To prevent the playground from becoming a war zone, lunchtimes have been shortened. They are now measured in nanoseconds, most of which I’ve used up hunting down the box of caps (flat and mop) I need to re-enact life in a Victorian classroom.
Now, the infinitesimal moment in time I have to eat my cheese and pickle sandwich is being threatened by accessibility issues.
A long time ago in a galaxy far, far away from reality, someone decided to make our staffroom less vulnerable to wandering children and assertive parents.
“Inclusivity is a fine thing,” they said, “but we live in a litigious age where careless talk can cost careers. Everyone knows that Mrs Acerbic’s threat to bludgeon Damian to death with his own lightsabre was nothing more than an instinctive response to one Jedi attack too many, but you can’t be too careful.”
Our staffroom door now only opens when you key in the secret code. And because it is a mathematical truth that in the digital age there are more access codes than there are atoms in the universe, I’ve been forced to write all my school ones – computer login, class register login, library access PIN, photocopier account number, school email password and our new staffroom door code – in the back of my diary.
Because my diary currently resides on the other side of the staffroom door, I usually mouth through the window for someone to let me in. But today is Friday and my colleagues – filled with the joys of the impending weekend – are being deliberately unhelpful. They reply to my increasingly desperate gesticulations with annoyingly flippant ones.
As a failsafe for those of us with malfunctioning memory systems and slow processing speeds, someone in the school security service decided that the secret code would coincide with a highly significant historical date. The problem is, I can’t remember which one.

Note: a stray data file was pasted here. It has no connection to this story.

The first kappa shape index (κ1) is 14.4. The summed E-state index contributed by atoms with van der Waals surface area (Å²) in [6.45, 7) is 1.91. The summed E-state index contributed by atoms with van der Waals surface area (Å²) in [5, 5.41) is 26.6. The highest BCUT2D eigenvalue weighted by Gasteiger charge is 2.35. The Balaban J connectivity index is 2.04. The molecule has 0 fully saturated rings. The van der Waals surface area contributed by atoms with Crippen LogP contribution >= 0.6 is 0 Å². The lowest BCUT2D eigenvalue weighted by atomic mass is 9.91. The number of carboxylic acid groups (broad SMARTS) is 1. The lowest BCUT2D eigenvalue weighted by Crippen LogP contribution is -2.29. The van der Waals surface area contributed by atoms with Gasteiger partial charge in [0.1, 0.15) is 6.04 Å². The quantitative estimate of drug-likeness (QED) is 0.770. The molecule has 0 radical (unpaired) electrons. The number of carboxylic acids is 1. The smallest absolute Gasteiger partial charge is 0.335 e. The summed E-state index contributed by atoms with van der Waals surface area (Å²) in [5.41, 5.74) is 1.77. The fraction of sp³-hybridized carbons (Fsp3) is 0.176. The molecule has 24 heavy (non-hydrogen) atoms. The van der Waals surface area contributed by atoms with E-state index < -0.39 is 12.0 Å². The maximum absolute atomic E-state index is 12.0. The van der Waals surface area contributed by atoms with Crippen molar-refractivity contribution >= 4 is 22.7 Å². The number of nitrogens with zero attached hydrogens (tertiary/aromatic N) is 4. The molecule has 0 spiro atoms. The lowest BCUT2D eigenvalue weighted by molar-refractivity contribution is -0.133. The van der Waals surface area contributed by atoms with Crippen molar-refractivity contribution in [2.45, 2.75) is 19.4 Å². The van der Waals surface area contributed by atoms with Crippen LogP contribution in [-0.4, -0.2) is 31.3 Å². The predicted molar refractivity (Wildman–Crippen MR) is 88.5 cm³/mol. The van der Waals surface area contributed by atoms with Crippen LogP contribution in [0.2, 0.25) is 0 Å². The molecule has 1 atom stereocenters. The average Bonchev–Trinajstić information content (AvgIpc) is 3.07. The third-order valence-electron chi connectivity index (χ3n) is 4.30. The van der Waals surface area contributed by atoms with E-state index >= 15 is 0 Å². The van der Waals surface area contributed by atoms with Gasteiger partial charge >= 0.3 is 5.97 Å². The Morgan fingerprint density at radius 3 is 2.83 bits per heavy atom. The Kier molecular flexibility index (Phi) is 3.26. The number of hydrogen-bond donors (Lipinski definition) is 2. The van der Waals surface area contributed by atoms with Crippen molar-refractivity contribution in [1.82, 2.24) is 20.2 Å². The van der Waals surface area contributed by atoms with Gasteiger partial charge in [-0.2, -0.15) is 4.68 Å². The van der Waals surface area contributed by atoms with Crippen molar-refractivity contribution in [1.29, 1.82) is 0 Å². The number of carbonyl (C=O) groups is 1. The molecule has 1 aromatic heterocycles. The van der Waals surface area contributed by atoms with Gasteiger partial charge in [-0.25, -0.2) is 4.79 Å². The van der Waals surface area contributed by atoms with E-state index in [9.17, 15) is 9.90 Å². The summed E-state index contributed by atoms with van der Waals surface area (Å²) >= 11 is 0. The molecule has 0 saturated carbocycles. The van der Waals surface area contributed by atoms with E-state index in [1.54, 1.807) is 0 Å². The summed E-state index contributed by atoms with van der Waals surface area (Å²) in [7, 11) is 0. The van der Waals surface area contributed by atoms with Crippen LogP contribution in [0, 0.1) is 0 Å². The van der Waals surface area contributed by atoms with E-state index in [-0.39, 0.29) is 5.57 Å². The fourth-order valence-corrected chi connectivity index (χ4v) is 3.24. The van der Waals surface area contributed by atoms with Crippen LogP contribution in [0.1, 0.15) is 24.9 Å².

In chronological order, I try the Magna Carta, the Great Plague, the Great Fire of London, England’s football World Cup triumph, the first Moon landing…
Just as I run out of ideas, one of our young teachers takes pity on me. Unfortunately, she is intercepted halfway to the door by a dark and brooding presence.
Mrs Rottweiler is neither young nor susceptible to pity. She also has several old scores to settle.
As the last of my lunchtime disappears, in the time it takes light to travel 29.98 centimetres, I become aware of the irony of my situation. I am condemned to starve to death in true Victorian fashion by the digital indifference of the age of technology.
Then, just when all hope is disappearing, I hear the distinctive hum of a plasma-energy sword proceeding along the corridor. It rises in pitch several times before crackling as it makes contact with the imaginary weapon of an imaginary Sith Warrior.
“Have you forgotten the top-secret code to get into the staffroom, Mr Eddison?” asks Damian. I nod weakly and he whispers, “It’s one, zero, six, six.”
“Of course, the Battle of Hastings,” I reply. “Thanks, Damian. By the way, may I borrow your lightsabre for a moment?’ Steve Eddison teaches at Arbourthorne Community Primary School in Sheffield